• The Deed for Lease Program, which Fannie plans to roll out on Thursday, will offer borrowers who fail to complete or don't qualify for a loan modification or other workout to deed their property to the lender in exchange for a lease. Borrowers-turned-tenants will be able to sign leases of up to 12 months and will pay market rents, which in most cases are lower than the cost of mortgage payments. 
  • To qualify, homeowners have to live in the home as their primary residence and prove that they can afford the market rent, which would be determined by the management company. The rent can't be more than 31 percent of their pretax income.
More...
  • The rental program will allow Fannie to hold inventory off of already saturated housing markets and makes a bet that the housing market will be stronger one year from now.
And that's really the important thing as we talk up housing recoveries ... don't mind the mirage folks.  Move along. 

Now remember, as with almost all these government programs - if yuo are trying to do the right thing you are punished.  Formerly "on time payers" must first begin to "strategically" miss payments and then all the King's horses (and men) will come to save you.  Moral of the story?  Don't act like a responsible adult or government largess won't find you.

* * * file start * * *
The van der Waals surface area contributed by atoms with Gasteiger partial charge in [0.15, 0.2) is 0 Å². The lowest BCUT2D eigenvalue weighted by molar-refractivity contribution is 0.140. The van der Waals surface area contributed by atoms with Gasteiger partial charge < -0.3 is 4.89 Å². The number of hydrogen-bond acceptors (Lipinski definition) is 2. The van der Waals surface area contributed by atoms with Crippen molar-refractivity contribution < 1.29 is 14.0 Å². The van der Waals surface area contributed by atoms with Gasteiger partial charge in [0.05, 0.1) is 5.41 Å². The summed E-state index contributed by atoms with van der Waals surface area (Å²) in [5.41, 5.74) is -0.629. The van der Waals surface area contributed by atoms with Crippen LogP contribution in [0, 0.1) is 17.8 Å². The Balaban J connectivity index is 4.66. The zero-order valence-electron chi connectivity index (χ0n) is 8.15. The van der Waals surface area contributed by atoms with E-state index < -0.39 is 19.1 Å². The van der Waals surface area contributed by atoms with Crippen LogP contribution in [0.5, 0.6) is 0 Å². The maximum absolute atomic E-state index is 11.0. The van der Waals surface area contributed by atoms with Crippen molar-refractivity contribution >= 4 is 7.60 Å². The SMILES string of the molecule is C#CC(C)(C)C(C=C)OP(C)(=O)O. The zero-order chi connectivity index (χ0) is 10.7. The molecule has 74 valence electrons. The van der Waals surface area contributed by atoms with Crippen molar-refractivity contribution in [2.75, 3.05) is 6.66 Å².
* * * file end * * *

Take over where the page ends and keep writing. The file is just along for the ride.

• Borrowers who haven't missed any mortgage payments aren't eligible for the program, and the borrower's mortgage servicer would have to show that a borrower isn't eligible for a loan modification before the homeowner could apply for the Deed for Lease program.
And Freddie Mac will surely be next:
  • Freddie Mac says it is considering whether to extend longer-term leases to some troubled homeowners. "We're looking into our options because there are certain markets where there's just so much inventory on the market," said Ingrid Beckles, senior vice president of default asset management at Freddie Mac.
One of my screwball predictions in early 2008 was that we might very well reach a point the government buys homes outright; this is effectively where we are now in a synthetic fashion. 

Oh well, all I know is anything that keeps people in homes (even ones they put nothing down on therefore the term "owner" is facetious at best, or serial refinanced their way to the point they had no equity) and causes the stock market go up .... is "good".  So is there anyone left to bailout - we seem to have covered just about every demographic.

Oops, I forgot - 1 more group to go.  [Jul 15, 2009: Reuters - Obama Mulls Rental Option for Homeowners, along with Paying Mortgages for Unemployed]